Panel recommends Ontario tie minimum wage hikes to annual inflation rate
TORONTO — Ontario’s lowest paid workers will get a raise this year when the $10.25 an hour minimum wage is hiked for the first time in four years.
Sources say a special panel set up to look at ways of adjusting the minimum wage will recommend it be tied to the inflation rate, and that businesses get four months warning of any increases.
Business groups warn a hike in the minimum wage will only hurt the very people it’s supposed to help by driving up costs, resulting in fewer jobs.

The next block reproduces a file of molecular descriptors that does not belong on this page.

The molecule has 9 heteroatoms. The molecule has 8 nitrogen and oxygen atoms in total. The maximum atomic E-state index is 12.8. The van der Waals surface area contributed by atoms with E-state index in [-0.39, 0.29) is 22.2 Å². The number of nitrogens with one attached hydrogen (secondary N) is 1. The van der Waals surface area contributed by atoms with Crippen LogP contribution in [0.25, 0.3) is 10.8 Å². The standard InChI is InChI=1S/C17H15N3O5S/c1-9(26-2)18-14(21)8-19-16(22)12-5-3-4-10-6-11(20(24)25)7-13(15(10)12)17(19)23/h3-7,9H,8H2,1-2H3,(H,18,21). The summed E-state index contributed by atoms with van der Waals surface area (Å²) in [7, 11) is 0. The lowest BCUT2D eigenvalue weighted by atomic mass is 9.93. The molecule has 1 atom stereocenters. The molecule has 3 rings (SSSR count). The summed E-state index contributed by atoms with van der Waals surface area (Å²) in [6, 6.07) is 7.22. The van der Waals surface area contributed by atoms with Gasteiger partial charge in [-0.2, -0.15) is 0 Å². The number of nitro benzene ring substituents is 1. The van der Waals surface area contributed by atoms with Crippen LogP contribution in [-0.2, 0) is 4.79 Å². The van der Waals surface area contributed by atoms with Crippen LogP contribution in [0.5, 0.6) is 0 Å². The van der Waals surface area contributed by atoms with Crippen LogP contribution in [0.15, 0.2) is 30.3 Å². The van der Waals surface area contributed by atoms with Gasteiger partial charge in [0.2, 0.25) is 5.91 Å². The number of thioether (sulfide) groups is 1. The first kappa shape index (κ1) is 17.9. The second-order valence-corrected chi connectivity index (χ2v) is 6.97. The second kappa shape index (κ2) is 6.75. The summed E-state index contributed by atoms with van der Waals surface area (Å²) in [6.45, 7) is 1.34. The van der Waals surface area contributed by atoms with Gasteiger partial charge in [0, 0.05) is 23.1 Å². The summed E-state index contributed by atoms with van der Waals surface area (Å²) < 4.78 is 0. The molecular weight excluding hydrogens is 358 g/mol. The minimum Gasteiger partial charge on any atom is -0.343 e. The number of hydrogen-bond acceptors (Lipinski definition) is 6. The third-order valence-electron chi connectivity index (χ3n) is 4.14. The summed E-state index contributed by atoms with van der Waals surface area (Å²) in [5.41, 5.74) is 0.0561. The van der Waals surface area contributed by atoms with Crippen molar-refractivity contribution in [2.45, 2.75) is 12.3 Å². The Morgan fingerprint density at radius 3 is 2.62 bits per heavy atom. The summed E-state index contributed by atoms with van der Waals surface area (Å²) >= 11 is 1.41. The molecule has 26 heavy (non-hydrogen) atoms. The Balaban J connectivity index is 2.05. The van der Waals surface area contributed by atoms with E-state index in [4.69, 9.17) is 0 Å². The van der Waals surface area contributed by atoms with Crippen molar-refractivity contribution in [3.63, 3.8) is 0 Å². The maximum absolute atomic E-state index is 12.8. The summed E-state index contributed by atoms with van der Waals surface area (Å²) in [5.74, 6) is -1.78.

However, the Ontario Chamber of Commerce last year called for future changes in the minimum wage to be tied to the rate of inflation.
Premier Kathleen Wynne says businesses and individuals should be pleased at having a more predictable system in place.
A study last fall showed the number of minimum wage workers more than doubled since the Liberals were elected in 2003 to nine per cent of Ontario’s workforce in 2011.
Young people used to make up the bulk of minimum wage workers, but the data shows that by 2011, nearly 40 per cent were 25 or older.
Various social groups, unions and health care professionals have been pressuring governments to raise the minimum wage to $14 an hour.
The $10.25 an hour rate in Ontario and British Columbia is about middle of the pack for provinces and territories, which range from $9.95 in Alberta to $11 in Nunavut.